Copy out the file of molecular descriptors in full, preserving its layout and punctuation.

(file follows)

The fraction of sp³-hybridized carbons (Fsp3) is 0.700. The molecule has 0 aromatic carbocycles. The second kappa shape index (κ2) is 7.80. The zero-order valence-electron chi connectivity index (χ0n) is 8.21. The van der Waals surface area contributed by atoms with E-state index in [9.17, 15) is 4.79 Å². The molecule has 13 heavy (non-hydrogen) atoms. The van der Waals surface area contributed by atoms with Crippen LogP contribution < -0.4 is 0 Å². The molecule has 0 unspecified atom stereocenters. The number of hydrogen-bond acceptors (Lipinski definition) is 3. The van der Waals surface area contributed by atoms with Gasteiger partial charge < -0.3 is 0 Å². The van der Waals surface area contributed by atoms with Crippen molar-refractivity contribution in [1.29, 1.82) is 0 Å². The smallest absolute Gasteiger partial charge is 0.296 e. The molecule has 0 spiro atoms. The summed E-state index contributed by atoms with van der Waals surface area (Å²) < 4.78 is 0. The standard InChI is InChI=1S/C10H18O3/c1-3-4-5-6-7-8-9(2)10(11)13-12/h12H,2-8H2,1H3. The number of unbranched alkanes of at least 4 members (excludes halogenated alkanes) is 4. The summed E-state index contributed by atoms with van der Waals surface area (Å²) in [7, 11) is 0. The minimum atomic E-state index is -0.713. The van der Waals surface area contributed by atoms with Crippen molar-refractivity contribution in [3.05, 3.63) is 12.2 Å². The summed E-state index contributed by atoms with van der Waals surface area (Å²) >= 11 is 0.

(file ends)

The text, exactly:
The fraction of sp³-hybridized carbons (Fsp3) is 0.700. The molecule has 0 aromatic carbocycles. The second kappa shape index (κ2) is 7.80. The zero-order valence-electron chi connectivity index (χ0n) is 8.21. The van der Waals surface area contributed by atoms with E-state index in [9.17, 15) is 4.79 Å². The molecule has 13 heavy (non-hydrogen) atoms. The van der Waals surface area contributed by atoms with Crippen LogP contribution < -0.4 is 0 Å². The molecule has 0 unspecified atom stereocenters. The number of hydrogen-bond acceptors (Lipinski definition) is 3. The van der Waals surface area contributed by atoms with Gasteiger partial charge < -0.3 is 0 Å². The van der Waals surface area contributed by atoms with Crippen molar-refractivity contribution in [1.29, 1.82) is 0 Å². The smallest absolute Gasteiger partial charge is 0.296 e. The molecule has 0 spiro atoms. The summed E-state index contributed by atoms with van der Waals surface area (Å²) < 4.78 is 0. The standard InChI is InChI=1S/C10H18O3/c1-3-4-5-6-7-8-9(2)10(11)13-12/h12H,2-8H2,1H3. The number of unbranched alkanes of at least 4 members (excludes halogenated alkanes) is 4. The summed E-state index contributed by atoms with van der Waals surface area (Å²) in [7, 11) is 0. The minimum atomic E-state index is -0.713. The van der Waals surface area contributed by atoms with Crippen molar-refractivity contribution in [3.05, 3.63) is 12.2 Å². The summed E-state index contributed by atoms with van der Waals surface area (Å²) >= 11 is 0.